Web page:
Finally --(Take 4)-- I tried the jig again, this time applying contact cement to the rails. I expect a few problems as the turnout was riding high in the jig and not contacting all the ties. We'll see tomorrow. 

 

Chip

Building the Rock Ridge Railroad with the slowest construction crew west of the Pecos.

  • Member since
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Posted by Pruitt on Thursday, October 21, 2021 10:14 PM

SpaceMouse
Finally --(Take 4)-- I tried the jig again, this time applying contact cement to the rails.

Chip, with contact cement, shouldn't you be putting the cement on both parts, letting it dry to the touch, and then putting them together? That's what I do with my Fast Tracks turnouts, using Pliobond as the contact cement.

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Posted by SpaceMouse on Saturday, October 23, 2021 10:16 PM

Pruitt
Chip, with contact cement, shouldn't you be putting the cement on both parts, letting it dry to the touch, and then putting them together?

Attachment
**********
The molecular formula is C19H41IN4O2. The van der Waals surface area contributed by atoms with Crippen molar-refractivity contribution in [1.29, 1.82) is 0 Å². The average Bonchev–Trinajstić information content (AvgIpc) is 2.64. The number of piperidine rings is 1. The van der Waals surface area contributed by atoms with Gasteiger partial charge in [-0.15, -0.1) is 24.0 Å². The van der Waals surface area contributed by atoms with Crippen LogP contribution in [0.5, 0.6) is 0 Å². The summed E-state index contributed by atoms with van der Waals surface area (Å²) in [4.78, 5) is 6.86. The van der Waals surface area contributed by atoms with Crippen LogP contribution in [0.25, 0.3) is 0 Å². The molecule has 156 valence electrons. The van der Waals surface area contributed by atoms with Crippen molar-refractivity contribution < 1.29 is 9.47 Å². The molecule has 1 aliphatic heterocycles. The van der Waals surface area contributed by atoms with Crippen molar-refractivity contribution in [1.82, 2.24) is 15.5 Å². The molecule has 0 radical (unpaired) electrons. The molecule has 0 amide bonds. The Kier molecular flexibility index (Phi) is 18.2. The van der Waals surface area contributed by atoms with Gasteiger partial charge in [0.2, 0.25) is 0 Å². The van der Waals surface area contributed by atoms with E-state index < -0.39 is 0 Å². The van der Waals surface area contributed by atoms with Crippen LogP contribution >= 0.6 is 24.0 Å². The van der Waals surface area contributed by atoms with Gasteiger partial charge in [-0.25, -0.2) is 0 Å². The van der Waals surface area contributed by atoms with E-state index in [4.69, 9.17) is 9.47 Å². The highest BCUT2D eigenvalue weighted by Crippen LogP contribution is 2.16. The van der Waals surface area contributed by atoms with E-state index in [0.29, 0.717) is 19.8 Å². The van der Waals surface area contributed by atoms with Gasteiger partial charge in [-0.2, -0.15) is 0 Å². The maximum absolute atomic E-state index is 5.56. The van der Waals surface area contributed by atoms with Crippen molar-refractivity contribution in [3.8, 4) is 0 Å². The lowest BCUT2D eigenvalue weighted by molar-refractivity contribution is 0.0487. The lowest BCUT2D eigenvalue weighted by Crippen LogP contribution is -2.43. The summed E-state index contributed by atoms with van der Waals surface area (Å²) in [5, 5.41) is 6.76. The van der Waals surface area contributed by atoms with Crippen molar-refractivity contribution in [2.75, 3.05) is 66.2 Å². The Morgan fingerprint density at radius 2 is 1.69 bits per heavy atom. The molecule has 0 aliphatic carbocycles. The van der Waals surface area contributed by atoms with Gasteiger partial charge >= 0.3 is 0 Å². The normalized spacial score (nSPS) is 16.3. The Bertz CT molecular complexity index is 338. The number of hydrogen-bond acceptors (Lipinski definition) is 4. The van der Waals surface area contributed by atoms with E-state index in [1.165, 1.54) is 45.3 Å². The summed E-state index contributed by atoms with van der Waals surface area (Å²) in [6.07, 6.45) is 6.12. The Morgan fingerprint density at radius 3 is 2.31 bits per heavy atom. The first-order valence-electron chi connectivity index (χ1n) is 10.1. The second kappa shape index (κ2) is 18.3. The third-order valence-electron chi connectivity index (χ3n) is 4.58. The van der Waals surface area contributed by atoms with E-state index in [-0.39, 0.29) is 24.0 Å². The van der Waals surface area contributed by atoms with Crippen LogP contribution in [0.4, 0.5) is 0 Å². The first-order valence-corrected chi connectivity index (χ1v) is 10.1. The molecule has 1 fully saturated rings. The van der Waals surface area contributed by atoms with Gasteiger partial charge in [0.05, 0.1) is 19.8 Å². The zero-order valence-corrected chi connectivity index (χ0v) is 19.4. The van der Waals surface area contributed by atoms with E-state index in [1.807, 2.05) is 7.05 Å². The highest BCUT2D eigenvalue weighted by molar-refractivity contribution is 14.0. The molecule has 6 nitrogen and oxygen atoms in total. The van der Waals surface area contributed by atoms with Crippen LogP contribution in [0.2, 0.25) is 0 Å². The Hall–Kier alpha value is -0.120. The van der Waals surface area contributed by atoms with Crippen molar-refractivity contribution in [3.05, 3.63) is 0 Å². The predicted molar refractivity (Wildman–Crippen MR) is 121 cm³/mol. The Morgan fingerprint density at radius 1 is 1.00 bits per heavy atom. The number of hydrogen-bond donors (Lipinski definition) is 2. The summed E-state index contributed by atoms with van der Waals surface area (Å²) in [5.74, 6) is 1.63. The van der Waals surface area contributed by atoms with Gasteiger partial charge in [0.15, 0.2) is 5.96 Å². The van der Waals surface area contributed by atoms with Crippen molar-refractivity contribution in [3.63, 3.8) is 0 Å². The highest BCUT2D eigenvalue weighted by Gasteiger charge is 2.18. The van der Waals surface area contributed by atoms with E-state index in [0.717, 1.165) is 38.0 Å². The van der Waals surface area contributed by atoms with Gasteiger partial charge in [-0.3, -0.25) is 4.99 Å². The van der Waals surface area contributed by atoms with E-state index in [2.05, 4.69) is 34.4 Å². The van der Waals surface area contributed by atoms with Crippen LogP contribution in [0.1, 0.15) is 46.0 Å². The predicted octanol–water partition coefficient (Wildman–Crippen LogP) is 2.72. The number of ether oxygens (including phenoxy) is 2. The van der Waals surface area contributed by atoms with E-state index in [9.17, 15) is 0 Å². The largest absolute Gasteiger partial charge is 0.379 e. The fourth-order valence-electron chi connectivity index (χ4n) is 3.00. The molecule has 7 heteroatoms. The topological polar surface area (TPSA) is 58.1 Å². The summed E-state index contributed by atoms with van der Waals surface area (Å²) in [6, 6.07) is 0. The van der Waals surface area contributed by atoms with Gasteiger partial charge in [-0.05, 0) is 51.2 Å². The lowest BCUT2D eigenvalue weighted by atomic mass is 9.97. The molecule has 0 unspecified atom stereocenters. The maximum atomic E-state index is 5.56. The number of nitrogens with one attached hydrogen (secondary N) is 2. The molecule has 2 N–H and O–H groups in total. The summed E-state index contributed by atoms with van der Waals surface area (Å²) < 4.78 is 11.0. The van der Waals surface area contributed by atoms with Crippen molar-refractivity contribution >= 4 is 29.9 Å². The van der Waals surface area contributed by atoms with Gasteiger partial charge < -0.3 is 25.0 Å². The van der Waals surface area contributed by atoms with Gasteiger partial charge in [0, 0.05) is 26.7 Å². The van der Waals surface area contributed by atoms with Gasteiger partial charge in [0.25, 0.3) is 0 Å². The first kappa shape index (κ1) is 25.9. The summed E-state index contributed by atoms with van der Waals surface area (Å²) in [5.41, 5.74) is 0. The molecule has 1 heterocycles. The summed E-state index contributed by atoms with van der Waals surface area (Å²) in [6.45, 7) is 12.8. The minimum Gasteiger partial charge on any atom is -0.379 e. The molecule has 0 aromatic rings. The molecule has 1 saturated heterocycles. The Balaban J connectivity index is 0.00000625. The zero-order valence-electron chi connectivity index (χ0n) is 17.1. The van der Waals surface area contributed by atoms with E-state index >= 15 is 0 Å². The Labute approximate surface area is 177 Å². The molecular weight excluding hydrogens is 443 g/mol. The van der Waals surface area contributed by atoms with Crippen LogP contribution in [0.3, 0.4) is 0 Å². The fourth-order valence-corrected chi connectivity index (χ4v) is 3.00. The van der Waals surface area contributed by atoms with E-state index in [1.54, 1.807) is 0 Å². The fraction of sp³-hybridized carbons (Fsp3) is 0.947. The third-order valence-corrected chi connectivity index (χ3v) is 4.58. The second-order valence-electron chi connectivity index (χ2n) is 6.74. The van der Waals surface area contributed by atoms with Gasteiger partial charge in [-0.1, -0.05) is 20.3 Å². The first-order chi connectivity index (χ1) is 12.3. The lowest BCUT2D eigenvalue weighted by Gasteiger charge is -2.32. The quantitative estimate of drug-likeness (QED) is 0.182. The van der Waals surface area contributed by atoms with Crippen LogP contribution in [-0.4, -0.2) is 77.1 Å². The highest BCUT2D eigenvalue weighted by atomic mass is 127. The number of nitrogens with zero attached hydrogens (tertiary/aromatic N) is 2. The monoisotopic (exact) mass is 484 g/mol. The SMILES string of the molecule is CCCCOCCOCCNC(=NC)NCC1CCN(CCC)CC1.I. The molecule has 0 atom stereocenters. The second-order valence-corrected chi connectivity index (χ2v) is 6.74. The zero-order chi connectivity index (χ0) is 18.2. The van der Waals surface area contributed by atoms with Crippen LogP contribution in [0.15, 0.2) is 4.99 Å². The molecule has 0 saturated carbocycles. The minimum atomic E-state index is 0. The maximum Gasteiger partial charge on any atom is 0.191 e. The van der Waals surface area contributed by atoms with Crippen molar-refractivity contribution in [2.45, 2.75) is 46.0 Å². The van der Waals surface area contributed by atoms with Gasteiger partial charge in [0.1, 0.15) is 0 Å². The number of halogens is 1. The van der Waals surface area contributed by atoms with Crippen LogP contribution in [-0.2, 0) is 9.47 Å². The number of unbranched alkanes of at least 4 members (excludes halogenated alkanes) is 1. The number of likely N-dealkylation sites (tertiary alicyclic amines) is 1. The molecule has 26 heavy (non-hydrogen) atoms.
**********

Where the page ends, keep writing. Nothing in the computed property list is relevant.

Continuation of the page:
Thanks Mark.

Take 5 -- I tried again this time putting the glue on both rail and ties allowing it to set up. Notice that now I'm using the white side of the jig. The whole process is down to 20 minutes.

This time I only had 3 ties come off and all only came loose on 1 side.

I finished the last turnout needed for the staging yard today-at least the glue is in the process of drying. I can start laying track as soon as the insulated track joiners arrive.

The good news is you guys don't have to look at any more pictures of turnouts.

Today I also started plaster casting. I need rocks and stone walls to finish the interior cave where staging resides.